# RSS and ICCA publish guide to statistics for legal professionals

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The Royal Statistical Society and the Inns of Court College of Advocacy (ICCA) have just published a guide to statistics specifically for barristers and others working in the legal profession, to coincide with European Statistics Day which takes place today.

The 75-page guide, Statistics and probability for advocates: Understanding the use of statistical evidence in courts and tribunals (published on the RSS website), provides a brief overview of statistics when applied in courts of law, and it is hoped that it will help lawyers assess their evidence critically, therefore enabling them to challenge any interpretation of statistics or probability statements where there may be cause for concern.

The book identifies pitfalls that advocates are likely to meet when handling statistical evidence, such as misunderstandings of probability (famously seen in the tragic case of Sally Clark a number of years ago), conflating correlation/causation and the difference between absolute and relative risk.

The book also includes a chapter introducing the basics of statistics, probability and the scientific method.

A third chapter provides advice on putting it all into practice, including case studies in different areas of law to show how advocates might go about questioning expert witnesses.

The final chapters focus on potential developments in this area and detail resources to further advocates’ knowledge and understanding and confidence in using statistics and probability in court.

As only a minority of advocates will have studied mathematics or science to a higher level, it is hoped that the guide will encourage more consultation with appropriate expert witnesses when preparing cases.

Lord Hughes, an judge of the Supreme Court, welcomed the guide. 'Advocates (and judges) very often encounter experts who use statistics in their reports. An understanding of the terminology which they use is an essential baseline from which to start in following and evaluating what they say. More importantly, statistical propositions are sometimes beguiling, and at other times counter-intuitive. All court users will benefit from a very basic guide to the kinds of question where statistical analysis can be useful, and, as importantly, to the kinds of question where it cannot. This guide has been prepared with these aims in mind, and by experts who have set out to explain themselves to lawyers. It will, I hope, be a valuable companion to those who are asked to digest, to apply, and to test, expert opinion relying on statistics.'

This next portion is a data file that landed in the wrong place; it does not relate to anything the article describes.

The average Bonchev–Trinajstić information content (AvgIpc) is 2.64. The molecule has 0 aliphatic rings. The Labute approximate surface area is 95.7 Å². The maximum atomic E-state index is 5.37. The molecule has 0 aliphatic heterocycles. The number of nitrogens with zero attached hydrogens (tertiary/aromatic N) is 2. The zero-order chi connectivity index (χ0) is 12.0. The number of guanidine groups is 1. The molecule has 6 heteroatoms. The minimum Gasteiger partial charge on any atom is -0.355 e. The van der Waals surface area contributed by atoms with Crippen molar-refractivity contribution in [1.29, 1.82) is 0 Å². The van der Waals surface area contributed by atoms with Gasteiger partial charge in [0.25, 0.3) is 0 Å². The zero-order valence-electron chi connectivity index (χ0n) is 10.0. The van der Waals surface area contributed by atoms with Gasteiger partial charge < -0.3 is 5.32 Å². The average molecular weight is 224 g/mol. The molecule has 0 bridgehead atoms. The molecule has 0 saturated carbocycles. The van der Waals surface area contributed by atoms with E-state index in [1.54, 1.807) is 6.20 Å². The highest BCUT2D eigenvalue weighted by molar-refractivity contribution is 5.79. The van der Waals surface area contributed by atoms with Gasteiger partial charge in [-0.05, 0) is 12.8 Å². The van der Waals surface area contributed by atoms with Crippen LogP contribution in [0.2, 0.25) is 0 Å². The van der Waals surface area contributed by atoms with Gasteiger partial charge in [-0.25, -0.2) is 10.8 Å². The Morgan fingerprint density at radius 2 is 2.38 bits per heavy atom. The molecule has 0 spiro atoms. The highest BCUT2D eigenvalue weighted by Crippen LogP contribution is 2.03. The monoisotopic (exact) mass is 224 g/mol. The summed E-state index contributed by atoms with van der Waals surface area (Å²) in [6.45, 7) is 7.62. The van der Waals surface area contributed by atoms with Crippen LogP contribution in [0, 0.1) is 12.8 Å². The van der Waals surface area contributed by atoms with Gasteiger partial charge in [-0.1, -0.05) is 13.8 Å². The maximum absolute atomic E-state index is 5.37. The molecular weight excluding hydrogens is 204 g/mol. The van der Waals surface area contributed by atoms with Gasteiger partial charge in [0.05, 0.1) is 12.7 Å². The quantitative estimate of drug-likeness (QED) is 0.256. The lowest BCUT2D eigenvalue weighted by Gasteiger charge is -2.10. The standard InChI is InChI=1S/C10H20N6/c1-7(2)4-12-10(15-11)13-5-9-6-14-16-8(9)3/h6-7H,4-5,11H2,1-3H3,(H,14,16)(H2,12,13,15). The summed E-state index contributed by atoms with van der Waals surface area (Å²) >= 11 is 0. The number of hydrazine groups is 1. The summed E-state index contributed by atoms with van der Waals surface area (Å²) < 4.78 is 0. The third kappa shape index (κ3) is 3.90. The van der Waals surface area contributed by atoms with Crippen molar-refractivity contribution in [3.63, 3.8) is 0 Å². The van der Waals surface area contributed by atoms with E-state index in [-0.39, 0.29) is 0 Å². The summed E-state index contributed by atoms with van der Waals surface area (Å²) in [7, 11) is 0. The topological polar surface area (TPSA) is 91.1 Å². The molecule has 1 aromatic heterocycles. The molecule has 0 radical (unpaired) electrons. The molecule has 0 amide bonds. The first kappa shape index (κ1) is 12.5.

Also commenting on the guide, RSS president, Sir David Spiegelhalter said: 'The RSS welcomes the Inns of Court College of Advocacy’s programme to improve the reliability of expert evidence, and we hope this guide will ensure that evidence which includes statistics and data is used more effectively, for everyone’s benefit.'

Derek Wood QC who chairs ICCA’s Board of Governors, said: 'The Inns of Court College of Advocacy is proud to have collaborated with the Royal Statistical Society over the production of this booklet. Experts in every type of discipline, appearing in every type of court and tribunal, habitually base their evidence on statistical data. A proper understanding of the way in which statistics can be used – and abused – is an essential tool for every advocate.'

The guide, Statistics and probability for advocates: Understanding the use of statistical evidence in courts and tribunals is published on the RSS website.

David Spiegelhalter Statistics and the Law section